A mushroom cloud lights up the dawn sky
Ivy Mike, the first full test of the Teller–Ulam design (a staged fusion bomb), with a yield of 10.4 megatons on 1 November 1952

Because the results of calculations based on Teller's concept were discouraging, many scientists believed it could not lead to a successful weapon, while others had moral and economic grounds for not proceeding. Consequently, several senior people of the Manhattan Project opposed development, including Bethe and Oppenheimer.[39] To clarify the situation, Ulam and von Neumann resolved to do new calculations to determine whether Teller's approach was feasible. To carry out these studies, von Neumann decided to use electronic computers: ENIAC at Aberdeen, a new computer, MANIAC, at Princeton, and its twin, which was under construction at Los Alamos. Ulam enlisted Everett to follow a completely different approach, one guided by physical intuition. Françoise Ulam was one of a cadre of women "computers" who carried out laborious and extensive computations of thermonuclear scenarios on mechanical calculators, supplemented and confirmed by Everett's slide rule. Ulam and Fermi collaborated on further analysis of these scenarios. The results showed that, in workable configurations, a thermonuclear reaction would not ignite, and if ignited, it would not be self-sustaining. Ulam had used his expertise in Combinatorics to analyze the chain reaction in deuterium, which was much more complicated than the ones in uranium and plutonium, and he concluded that no self-sustaining chain reaction would take place at the (low) densities that Teller was considering.[40] In late 1950, these conclusions were confirmed by von Neumann's results.[31][41]

In January 1951, Ulam had another idea: to channel the mechanical shock of a nuclear explosion so as to compress the fusion fuel. On the recommendation of his wife,[31] Ulam discussed this idea with Bradbury and Mark before he told Teller about it.[42] Almost immediately, Teller saw its merit, but noted that soft X-rays from the fission bomb would compress the thermonuclear fuel more strongly than mechanical shock and suggested ways to enhance this effect. On 9 March 1951, Teller and Ulam submitted a joint report describing these innovations.[43] A few weeks later, Teller suggested placing a fissile rod or cylinder at the center of the fusion fuel. The detonation of this "spark plug"[44] would help to initiate and enhance the fusion reaction. The design based on these ideas, called staged radiation implosion, has become the standard way to build thermonuclear weapons. It is often described as the "Teller–Ulam design".[45]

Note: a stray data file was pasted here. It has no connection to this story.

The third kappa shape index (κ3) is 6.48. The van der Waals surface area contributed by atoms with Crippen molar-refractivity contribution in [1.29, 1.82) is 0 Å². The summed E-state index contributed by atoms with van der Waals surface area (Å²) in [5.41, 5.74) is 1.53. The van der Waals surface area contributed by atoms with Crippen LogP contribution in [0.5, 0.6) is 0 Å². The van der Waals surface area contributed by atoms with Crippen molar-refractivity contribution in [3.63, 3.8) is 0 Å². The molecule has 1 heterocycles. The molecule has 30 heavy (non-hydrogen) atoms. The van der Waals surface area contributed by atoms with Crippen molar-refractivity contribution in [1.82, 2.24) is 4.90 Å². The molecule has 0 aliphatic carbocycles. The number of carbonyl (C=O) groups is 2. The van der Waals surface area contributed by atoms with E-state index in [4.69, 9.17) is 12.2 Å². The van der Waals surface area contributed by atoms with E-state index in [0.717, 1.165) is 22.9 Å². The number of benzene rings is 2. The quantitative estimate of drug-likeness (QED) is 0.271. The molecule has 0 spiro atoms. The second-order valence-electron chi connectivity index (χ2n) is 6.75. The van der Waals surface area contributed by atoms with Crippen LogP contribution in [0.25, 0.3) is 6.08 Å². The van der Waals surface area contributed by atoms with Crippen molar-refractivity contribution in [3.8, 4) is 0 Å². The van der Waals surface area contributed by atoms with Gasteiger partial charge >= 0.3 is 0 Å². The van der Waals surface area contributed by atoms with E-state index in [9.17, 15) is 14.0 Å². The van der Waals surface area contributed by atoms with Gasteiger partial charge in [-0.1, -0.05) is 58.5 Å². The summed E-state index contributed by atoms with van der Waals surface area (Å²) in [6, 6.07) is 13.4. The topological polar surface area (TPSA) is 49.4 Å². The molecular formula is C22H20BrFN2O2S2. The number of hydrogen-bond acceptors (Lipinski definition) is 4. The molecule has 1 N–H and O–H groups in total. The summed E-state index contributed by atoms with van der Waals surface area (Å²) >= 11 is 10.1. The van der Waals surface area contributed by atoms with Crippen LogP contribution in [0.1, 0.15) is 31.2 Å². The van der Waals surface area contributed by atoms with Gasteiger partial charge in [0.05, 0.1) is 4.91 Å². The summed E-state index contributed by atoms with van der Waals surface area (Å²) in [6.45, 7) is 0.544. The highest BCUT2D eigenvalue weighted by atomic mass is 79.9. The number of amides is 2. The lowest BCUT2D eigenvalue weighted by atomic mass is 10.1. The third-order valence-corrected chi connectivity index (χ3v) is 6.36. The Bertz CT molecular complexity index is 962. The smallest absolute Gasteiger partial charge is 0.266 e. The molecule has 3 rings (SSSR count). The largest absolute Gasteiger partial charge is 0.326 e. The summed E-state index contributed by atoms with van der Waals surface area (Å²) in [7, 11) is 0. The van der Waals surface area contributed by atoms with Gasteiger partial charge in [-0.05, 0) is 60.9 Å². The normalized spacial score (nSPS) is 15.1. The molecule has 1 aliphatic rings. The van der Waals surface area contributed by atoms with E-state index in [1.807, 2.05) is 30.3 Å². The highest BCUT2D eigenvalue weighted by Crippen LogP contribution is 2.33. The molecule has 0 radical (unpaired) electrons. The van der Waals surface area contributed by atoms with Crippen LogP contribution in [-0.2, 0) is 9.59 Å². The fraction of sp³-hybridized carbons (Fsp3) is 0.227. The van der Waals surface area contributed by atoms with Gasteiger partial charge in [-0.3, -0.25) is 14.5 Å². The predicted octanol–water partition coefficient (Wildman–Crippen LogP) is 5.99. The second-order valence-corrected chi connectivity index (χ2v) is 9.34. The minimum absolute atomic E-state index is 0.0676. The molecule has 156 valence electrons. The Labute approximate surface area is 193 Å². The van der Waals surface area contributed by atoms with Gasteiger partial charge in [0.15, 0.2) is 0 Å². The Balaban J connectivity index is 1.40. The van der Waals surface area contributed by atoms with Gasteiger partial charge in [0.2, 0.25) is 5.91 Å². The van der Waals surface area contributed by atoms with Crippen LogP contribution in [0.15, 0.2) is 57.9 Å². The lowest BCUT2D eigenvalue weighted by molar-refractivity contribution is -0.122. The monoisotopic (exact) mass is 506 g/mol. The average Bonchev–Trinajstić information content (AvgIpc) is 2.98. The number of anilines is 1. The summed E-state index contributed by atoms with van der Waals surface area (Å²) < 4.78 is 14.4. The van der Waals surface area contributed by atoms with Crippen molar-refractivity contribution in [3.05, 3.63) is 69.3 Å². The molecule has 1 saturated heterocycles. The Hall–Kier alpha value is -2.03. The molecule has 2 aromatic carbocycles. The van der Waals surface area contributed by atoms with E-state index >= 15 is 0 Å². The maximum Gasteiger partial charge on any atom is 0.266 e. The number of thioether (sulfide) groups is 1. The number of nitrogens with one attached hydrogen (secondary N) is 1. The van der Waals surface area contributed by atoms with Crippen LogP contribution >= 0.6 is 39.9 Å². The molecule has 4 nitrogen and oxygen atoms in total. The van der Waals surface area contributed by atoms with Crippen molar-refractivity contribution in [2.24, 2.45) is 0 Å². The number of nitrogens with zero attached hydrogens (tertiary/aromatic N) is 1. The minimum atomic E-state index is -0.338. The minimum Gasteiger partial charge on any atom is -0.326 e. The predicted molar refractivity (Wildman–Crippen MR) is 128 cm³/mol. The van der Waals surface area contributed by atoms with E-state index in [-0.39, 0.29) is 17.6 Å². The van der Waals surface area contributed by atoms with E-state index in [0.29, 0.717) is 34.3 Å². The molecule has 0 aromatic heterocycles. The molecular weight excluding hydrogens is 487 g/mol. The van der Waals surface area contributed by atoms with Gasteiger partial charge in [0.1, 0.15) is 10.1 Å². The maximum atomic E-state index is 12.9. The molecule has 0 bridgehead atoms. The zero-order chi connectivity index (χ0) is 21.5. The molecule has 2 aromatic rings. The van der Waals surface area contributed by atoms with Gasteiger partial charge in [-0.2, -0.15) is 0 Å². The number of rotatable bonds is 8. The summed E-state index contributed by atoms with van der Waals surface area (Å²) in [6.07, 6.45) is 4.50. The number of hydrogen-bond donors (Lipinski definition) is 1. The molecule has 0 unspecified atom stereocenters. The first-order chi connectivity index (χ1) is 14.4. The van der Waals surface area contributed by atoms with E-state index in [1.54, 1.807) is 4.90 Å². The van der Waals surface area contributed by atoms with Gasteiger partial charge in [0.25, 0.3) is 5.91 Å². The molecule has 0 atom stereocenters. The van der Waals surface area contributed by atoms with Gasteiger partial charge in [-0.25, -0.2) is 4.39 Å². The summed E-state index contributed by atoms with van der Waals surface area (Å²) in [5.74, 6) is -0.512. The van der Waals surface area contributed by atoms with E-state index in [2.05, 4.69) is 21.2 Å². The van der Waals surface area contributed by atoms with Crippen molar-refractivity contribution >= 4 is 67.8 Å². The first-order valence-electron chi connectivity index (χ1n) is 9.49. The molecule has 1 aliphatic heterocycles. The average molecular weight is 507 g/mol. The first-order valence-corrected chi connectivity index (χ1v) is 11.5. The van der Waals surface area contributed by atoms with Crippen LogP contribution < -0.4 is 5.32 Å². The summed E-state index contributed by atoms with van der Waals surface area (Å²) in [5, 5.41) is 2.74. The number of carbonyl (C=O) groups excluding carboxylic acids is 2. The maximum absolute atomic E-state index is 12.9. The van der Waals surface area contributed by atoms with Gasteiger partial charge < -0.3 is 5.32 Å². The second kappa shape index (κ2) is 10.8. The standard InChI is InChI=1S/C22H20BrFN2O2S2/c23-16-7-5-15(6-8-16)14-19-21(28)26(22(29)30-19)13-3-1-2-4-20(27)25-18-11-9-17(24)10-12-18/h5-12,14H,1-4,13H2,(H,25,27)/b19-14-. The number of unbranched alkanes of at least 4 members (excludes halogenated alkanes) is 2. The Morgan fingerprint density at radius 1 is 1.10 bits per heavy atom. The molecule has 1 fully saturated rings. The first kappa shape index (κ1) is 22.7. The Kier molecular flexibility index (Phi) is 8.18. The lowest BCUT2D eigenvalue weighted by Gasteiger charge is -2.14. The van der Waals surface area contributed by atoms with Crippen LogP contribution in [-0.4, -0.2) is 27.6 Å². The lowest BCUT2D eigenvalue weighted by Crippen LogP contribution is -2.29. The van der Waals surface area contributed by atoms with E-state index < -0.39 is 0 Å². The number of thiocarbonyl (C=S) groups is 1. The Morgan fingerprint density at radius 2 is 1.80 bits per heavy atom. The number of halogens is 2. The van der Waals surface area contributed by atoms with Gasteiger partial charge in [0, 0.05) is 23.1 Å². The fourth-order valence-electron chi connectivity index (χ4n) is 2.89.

Tiny men and a large silver cylindrical object connected to a lot of scaffolding and tubes
The Sausage device of Mike nuclear test (yield 10.4 Mt) on Enewetak Atoll. The test was part of the Operation Ivy. The Sausage was the first true H-Bomb ever tested, meaning the first thermonuclear device built upon the Teller-Ulam principles of staged radiation implosion.

In September 1951, after a series of differences with Bradbury and other scientists, Teller resigned from Los Alamos, and returned to the University of Chicago.[46] At about the same time, Ulam went on leave as a visiting professor at Harvard for a semester.[47] Although Teller and Ulam submitted a joint report on their design[43] and jointly applied for a patent on it,[18] they soon became involved in a dispute over who deserved credit.[42] After the war, Bethe returned to Cornell University, but he was deeply involved in the development of thermonuclear weapons as a consultant. In 1954, he wrote an article on the history of the H-bomb,[48] which presents his opinion that both men contributed very significantly to the breakthrough. This balanced view is shared by others who were involved, including Mark and Fermi, but Teller persistently attempted to downplay Ulam's role.[49] "After the H-bomb was made," Bethe recalled, "reporters started to call Teller the father of the H-bomb. For the sake of history, I think it is more precise to say that Ulam is the father, because he provided the seed, and Teller is the mother, because he remained with the child. As for me, I guess I am the midwife."[50]

With the basic fusion reactions confirmed, and with a feasible design in hand, there was nothing to prevent Los Alamos from testing a thermonuclear device. On 1 November 1952, the first thermonuclear explosion occurred when Ivy Mike was detonated on Enewetak Atoll, within the US Pacific Proving Grounds. This device, which used liquid deuterium as its fusion fuel, was immense and utterly unusable as a weapon. Nevertheless, its success validated the Teller–Ulam design, and stimulated intensive development of practical weapons.[47]

Fermi–Pasta–Ulam problem[edit]

When Ulam returned to Los Alamos, his attention turned away from weapon design and toward the use of computers to investigate problems in physics and mathematics. With John Pasta, who helped Metropolis to bring MANIAC on line in March 1952, he explored these ideas in a report "Heuristic Studies in Problems of Mathematical Physics on High Speed Computing Machines", which was submitted on 9 June 1953. It treated several problems that cannot be addressed within the framework of traditional analytic methods: billowing of fluids, rotational motion in gravitating systems, magnetic lines of force, and hydrodynamic instabilities.[51]